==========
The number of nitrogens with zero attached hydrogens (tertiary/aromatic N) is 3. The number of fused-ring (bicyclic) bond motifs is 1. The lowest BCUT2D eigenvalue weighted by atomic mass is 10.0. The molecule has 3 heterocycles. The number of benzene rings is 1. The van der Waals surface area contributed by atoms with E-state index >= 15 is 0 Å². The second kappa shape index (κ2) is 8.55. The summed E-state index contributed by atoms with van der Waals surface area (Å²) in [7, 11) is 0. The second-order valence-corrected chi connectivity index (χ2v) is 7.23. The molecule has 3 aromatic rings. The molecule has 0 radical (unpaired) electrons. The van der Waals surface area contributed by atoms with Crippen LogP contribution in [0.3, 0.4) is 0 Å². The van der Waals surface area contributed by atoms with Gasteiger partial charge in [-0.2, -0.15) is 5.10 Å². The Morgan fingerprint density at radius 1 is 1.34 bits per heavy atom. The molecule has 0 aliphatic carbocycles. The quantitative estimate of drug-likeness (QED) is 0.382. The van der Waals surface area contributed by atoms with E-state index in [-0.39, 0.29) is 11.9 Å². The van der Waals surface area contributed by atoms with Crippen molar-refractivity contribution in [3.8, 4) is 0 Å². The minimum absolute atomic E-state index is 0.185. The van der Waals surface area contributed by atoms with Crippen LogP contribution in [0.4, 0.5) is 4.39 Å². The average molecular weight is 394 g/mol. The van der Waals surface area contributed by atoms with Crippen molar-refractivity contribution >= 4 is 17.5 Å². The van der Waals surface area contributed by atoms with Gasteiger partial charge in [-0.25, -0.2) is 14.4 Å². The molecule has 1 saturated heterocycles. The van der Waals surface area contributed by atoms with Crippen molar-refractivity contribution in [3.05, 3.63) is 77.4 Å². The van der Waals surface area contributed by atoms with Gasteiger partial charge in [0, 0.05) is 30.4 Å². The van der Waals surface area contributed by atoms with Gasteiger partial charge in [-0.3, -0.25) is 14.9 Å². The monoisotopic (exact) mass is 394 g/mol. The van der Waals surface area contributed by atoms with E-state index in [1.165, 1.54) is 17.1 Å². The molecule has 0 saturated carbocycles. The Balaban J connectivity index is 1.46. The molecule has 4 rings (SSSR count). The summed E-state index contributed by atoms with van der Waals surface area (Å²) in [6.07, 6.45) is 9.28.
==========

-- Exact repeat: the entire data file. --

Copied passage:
The number of nitrogens with zero attached hydrogens (tertiary/aromatic N) is 3. The number of fused-ring (bicyclic) bond motifs is 1. The lowest BCUT2D eigenvalue weighted by atomic mass is 10.0. The molecule has 3 heterocycles. The number of benzene rings is 1. The van der Waals surface area contributed by atoms with E-state index >= 15 is 0 Å². The second kappa shape index (κ2) is 8.55. The summed E-state index contributed by atoms with van der Waals surface area (Å²) in [7, 11) is 0. The second-order valence-corrected chi connectivity index (χ2v) is 7.23. The molecule has 3 aromatic rings. The molecule has 0 radical (unpaired) electrons. The van der Waals surface area contributed by atoms with Crippen LogP contribution in [0.3, 0.4) is 0 Å². The van der Waals surface area contributed by atoms with Gasteiger partial charge in [-0.2, -0.15) is 5.10 Å². The Morgan fingerprint density at radius 1 is 1.34 bits per heavy atom. The molecule has 0 aliphatic carbocycles. The quantitative estimate of drug-likeness (QED) is 0.382. The van der Waals surface area contributed by atoms with E-state index in [-0.39, 0.29) is 11.9 Å². The van der Waals surface area contributed by atoms with Crippen molar-refractivity contribution in [3.8, 4) is 0 Å². The minimum absolute atomic E-state index is 0.185. The van der Waals surface area contributed by atoms with Crippen LogP contribution in [0.4, 0.5) is 4.39 Å². The average molecular weight is 394 g/mol. The van der Waals surface area contributed by atoms with Crippen molar-refractivity contribution >= 4 is 17.5 Å². The van der Waals surface area contributed by atoms with Gasteiger partial charge in [-0.25, -0.2) is 14.4 Å². The molecule has 1 saturated heterocycles. The van der Waals surface area contributed by atoms with Crippen molar-refractivity contribution in [3.05, 3.63) is 77.4 Å². The van der Waals surface area contributed by atoms with Gasteiger partial charge in [0, 0.05) is 30.4 Å². The van der Waals surface area contributed by atoms with Gasteiger partial charge in [-0.3, -0.25) is 14.9 Å². The monoisotopic (exact) mass is 394 g/mol. The van der Waals surface area contributed by atoms with E-state index in [1.165, 1.54) is 17.1 Å². The molecule has 0 saturated carbocycles. The Balaban J connectivity index is 1.46. The molecule has 4 rings (SSSR count). The summed E-state index contributed by atoms with van der Waals surface area (Å²) in [6.07, 6.45) is 9.28.